[Python-Dev] PEP 594: Removing dead batteries from the standard library
On 22/05/2019 06.20, Arfrever Frehtes Taifersar Arahesis wrote:
> 2019-05-21 00:06 UTC+02:00, Christian Heimes <christian at python.org> wrote:
>> On 20/05/2019 23.27, Antoine Pitrou wrote:
>>> Removing the crypt module would remove support for system-standard
>>> password files. I don't understand the rationale.
>> Applications *must* not access system-standard password files directly. On
>> any sanely and securely configured systems, application cannot even access
>> system password files like /etc/shadow. Access restrictions and system
>> security policies will prevent read access. Also applications cannot assume
>> that users are present in any user file. They may come from LDAP, SSSD,
>> ActiveDirectory, or other sources.
>> The correct way to interact with system users is to use the proper APIs,
>> that are NSS (name service switch) and PAM (pluggable authentication
>> modules). NSS looks up and enumerate users and groups. PAM performs password
>> validation and much, much, much more. The pwd and grp modules use the
>> correct APIs to interact with NSS. If you need to check or change passwords,
>> you must go through PAM.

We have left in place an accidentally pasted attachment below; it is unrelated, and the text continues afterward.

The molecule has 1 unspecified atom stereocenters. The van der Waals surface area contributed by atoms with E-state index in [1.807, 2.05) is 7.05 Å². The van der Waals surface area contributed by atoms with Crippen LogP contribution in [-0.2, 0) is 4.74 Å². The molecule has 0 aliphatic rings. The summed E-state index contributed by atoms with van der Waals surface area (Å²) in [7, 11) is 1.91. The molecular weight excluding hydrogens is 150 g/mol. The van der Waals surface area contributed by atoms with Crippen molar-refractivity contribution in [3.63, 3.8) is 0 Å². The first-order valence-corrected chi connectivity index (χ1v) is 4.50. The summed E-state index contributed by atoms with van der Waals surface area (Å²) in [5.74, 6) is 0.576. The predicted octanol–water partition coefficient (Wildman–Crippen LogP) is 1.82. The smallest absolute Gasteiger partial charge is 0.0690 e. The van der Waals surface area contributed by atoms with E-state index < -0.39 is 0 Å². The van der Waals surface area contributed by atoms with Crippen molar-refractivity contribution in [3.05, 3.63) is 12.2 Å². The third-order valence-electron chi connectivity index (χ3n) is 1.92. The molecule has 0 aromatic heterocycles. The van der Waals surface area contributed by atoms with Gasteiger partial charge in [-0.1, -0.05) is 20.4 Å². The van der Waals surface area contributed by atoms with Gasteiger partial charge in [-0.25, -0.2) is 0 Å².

> It is possible to have a modern Linux desktop system with PAM not
> installed at all, and therefore not used.
> Examples of packages in Gentoo Linux which have OPTIONAL dependency on PAM:
> shadow, sudo, openssh, libcap, systemd, util-linux, screen, cronie,
> polkit, cups, sddm, kscreenlocker, xscreensaver
> (So a KDE Plasma desktop environment and its direct and indirect
> dependencies can be installed without PAM.)
> The suggested substitutes for spwd module, i.e. python-pam and
> simpleplam, look like they would not work on a PAM-free system.
Thanks for bringing this up. I don't think we need to care about this care.
A PAM-free Linux system is an IMHO very special and exotic case. It's certainly not a setup anybody should run on a server. There are a lot of good reasons to use PAM. I'll update the BPO with reasons soonish.
By the way, the /etc/shadow shadow(5) format is trivial and can be parsed with a few lines of code. There is no need to use spwd.